• Awareness of gaze direction in others. How good are we at covert assessment of body language and is there a special status for detecting when people are looking at us?
  • Perception of biological motion. We know that the brain is very good at detecting this, but what are the invariants to which we are tuned?
  • Perception of our self in another. We know that we favour others who show similarities to ourselves and similarities between their perception of us and our own perception of our self. Can we find ways of quantifying this in virtual reality?
  • Decision making under stress. This project is uses virtual reality to investigate how experts make decisions under stress. Police Officers (Authorised Firearms Officers) take part in virtual simulations for training purposes, while their actions and EEG are recorded. By analysing behavioural decision making and brain oscillations at critical decision points in the scenarios, we aim to learn how experts handle stressful situations. Virtual reality improves over existing (video) training programmes by providing fully immersive and realistic environments with equipment that is intuitive and comfortable to use, leading to natural behaviour within the simulated scenarios.
  • Attention switching. This project investigates age-related changes in our ability to switch between different types of attention while driving. Simulations in the driving simulator involve switching of spatial and temporal attention while attending to the rapidly changing events on the road ahead and searching the environment for a place name on a road sign. Analysis of behaviour is supported by electrophysiological analysis (EEG) of the neural signatures that accompany the attention switching during the task.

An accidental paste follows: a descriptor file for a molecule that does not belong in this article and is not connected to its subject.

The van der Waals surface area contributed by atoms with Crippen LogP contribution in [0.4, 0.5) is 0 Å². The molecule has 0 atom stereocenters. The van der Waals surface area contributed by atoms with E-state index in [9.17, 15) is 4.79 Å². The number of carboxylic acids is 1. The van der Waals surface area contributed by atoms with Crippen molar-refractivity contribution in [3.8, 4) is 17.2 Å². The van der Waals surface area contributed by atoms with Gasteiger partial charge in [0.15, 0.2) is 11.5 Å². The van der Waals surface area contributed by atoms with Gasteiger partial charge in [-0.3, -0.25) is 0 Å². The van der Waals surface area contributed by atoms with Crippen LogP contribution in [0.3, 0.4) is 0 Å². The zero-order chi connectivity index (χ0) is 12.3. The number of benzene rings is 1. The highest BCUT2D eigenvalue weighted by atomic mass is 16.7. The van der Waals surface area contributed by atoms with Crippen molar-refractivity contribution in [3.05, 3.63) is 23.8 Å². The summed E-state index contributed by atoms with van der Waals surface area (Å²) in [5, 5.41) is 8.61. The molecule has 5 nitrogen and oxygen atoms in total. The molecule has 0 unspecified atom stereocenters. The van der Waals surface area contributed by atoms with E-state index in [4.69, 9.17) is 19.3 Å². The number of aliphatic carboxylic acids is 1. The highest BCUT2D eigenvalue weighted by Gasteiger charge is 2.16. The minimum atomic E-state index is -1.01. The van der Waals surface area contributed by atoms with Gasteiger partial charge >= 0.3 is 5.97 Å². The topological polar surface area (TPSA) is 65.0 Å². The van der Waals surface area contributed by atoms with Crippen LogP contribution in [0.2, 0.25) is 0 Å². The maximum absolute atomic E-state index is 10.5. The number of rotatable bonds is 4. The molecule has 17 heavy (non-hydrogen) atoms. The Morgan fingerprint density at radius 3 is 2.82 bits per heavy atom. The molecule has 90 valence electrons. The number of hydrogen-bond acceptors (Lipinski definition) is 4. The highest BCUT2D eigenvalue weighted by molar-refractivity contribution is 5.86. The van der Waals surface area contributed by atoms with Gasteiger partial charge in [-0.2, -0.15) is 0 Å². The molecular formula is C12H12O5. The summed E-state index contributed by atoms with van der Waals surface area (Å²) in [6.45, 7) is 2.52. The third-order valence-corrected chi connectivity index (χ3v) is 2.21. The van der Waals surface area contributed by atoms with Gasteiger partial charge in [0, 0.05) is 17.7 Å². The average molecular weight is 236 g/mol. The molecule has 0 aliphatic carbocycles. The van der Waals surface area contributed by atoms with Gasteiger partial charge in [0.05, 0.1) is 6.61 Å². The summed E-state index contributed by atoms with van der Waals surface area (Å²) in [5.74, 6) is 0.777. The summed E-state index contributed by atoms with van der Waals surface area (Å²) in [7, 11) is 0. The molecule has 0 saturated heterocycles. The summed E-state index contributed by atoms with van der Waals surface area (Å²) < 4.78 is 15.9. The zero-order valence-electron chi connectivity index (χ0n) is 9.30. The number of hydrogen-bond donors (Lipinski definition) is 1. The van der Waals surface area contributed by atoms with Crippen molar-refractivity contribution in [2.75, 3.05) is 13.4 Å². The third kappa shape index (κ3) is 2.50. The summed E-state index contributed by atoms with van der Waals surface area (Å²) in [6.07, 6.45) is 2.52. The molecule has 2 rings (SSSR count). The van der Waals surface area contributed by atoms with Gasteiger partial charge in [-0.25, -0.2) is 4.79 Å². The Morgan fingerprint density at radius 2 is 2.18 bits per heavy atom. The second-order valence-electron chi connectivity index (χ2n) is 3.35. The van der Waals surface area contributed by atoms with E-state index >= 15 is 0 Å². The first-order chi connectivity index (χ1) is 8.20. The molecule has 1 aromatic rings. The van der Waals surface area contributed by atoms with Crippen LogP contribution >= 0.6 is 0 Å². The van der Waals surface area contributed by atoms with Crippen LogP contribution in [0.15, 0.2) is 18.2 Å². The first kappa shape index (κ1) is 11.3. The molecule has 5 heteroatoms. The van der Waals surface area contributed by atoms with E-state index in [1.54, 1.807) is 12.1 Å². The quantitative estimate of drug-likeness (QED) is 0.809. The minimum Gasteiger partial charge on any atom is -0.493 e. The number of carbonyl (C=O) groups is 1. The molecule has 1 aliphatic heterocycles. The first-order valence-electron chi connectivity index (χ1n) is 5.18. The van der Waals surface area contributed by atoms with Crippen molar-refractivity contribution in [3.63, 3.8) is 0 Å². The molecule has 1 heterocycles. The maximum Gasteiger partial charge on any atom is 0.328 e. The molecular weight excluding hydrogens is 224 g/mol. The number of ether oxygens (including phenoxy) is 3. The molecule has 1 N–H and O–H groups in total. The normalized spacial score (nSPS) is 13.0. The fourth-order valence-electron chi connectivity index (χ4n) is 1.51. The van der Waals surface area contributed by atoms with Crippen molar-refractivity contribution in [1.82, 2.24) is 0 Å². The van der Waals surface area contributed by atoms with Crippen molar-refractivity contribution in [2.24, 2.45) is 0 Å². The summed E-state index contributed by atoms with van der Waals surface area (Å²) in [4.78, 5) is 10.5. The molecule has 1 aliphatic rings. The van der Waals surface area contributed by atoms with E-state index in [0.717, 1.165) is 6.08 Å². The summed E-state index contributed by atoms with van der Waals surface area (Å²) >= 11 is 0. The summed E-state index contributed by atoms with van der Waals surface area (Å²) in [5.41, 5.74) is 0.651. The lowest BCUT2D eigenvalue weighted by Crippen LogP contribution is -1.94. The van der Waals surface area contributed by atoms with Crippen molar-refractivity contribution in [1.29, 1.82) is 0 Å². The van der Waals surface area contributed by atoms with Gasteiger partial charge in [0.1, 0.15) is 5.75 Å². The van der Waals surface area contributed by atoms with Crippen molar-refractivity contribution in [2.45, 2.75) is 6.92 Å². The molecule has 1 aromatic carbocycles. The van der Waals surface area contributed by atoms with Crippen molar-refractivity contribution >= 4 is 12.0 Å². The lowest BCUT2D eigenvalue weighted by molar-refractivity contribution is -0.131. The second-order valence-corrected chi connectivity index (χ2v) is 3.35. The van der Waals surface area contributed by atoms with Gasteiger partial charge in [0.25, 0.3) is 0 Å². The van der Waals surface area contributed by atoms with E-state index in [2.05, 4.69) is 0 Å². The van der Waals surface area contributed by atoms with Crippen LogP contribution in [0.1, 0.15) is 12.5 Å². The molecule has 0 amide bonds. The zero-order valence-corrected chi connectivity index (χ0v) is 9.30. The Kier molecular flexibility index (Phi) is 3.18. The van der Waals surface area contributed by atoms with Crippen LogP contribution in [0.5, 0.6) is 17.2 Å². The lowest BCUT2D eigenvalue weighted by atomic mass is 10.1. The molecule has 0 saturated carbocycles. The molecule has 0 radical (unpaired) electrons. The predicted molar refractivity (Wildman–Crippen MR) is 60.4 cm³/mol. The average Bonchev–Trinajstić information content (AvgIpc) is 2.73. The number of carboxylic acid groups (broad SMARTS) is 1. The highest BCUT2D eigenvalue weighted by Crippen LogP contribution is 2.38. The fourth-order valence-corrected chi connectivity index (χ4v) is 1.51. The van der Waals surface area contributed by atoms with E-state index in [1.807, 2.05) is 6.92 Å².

The aetiology and possible control of myopia: the importance of whole-field visual signals. In many regions within Asia, myopia has reached epidemic proportions. The prevalence of myopia is increasing rapidly in non-Asian countries. This rapid rise in myopia suggests that changing environmental factors are influencing current patterns of refractive errors (less outdoor play, more video-game playing). Myopia is a leading cause of permanent visual impairment (myopic eyes have an increased risk of cataract, glaucoma, chorioretinal degenerations, and retinal detachments), and has become a substantial economic burden on society. 

Recent data from primate shows that the quality of the peripheral retinal image can modulate axial eye growth, with the ametropic shift proportional to the sign and magnitude of peripheral image blur. In short, it is believed that hyperopic defocus in the peripheral retina may lead to axial elongation (i.e. Myopia).